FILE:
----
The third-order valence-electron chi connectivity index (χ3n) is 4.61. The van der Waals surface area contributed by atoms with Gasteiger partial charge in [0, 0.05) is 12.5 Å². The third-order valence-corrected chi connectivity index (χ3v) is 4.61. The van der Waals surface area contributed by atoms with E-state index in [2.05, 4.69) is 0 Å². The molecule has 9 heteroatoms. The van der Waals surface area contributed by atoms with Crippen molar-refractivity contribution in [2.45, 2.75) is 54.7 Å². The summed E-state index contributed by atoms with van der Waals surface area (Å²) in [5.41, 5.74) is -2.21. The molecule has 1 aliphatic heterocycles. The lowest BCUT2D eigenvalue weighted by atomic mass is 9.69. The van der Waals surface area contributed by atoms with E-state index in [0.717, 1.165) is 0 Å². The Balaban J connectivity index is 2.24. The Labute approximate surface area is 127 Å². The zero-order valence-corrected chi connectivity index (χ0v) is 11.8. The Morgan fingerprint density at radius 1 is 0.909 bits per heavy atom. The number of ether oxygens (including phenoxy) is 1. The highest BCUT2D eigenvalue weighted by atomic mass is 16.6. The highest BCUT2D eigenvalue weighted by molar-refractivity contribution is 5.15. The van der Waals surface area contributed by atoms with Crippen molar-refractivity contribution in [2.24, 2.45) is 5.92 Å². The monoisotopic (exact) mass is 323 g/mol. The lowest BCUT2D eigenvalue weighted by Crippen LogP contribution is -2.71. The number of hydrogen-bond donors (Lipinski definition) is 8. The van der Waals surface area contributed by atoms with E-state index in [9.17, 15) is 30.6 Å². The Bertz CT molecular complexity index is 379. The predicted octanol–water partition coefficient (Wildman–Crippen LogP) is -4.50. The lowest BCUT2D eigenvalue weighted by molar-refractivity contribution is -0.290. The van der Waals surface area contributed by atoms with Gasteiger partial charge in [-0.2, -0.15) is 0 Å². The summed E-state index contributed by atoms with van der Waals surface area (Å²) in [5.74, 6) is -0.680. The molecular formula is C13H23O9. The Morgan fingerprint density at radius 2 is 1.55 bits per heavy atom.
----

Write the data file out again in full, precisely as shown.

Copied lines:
The third-order valence-electron chi connectivity index (χ3n) is 4.61. The van der Waals surface area contributed by atoms with Gasteiger partial charge in [0, 0.05) is 12.5 Å². The third-order valence-corrected chi connectivity index (χ3v) is 4.61. The van der Waals surface area contributed by atoms with E-state index in [2.05, 4.69) is 0 Å². The molecule has 9 heteroatoms. The van der Waals surface area contributed by atoms with Crippen molar-refractivity contribution in [2.45, 2.75) is 54.7 Å². The summed E-state index contributed by atoms with van der Waals surface area (Å²) in [5.41, 5.74) is -2.21. The molecule has 1 aliphatic heterocycles. The lowest BCUT2D eigenvalue weighted by atomic mass is 9.69. The van der Waals surface area contributed by atoms with E-state index in [0.717, 1.165) is 0 Å². The Balaban J connectivity index is 2.24. The Labute approximate surface area is 127 Å². The zero-order valence-corrected chi connectivity index (χ0v) is 11.8. The Morgan fingerprint density at radius 1 is 0.909 bits per heavy atom. The number of ether oxygens (including phenoxy) is 1. The highest BCUT2D eigenvalue weighted by atomic mass is 16.6. The highest BCUT2D eigenvalue weighted by molar-refractivity contribution is 5.15. The van der Waals surface area contributed by atoms with Crippen molar-refractivity contribution in [2.24, 2.45) is 5.92 Å². The monoisotopic (exact) mass is 323 g/mol. The lowest BCUT2D eigenvalue weighted by Crippen LogP contribution is -2.71. The number of hydrogen-bond donors (Lipinski definition) is 8. The van der Waals surface area contributed by atoms with E-state index in [9.17, 15) is 30.6 Å². The Bertz CT molecular complexity index is 379. The predicted octanol–water partition coefficient (Wildman–Crippen LogP) is -4.50. The lowest BCUT2D eigenvalue weighted by molar-refractivity contribution is -0.290. The van der Waals surface area contributed by atoms with Gasteiger partial charge in [-0.2, -0.15) is 0 Å². The summed E-state index contributed by atoms with van der Waals surface area (Å²) in [5.74, 6) is -0.680. The molecular formula is C13H23O9. The Morgan fingerprint density at radius 2 is 1.55 bits per heavy atom.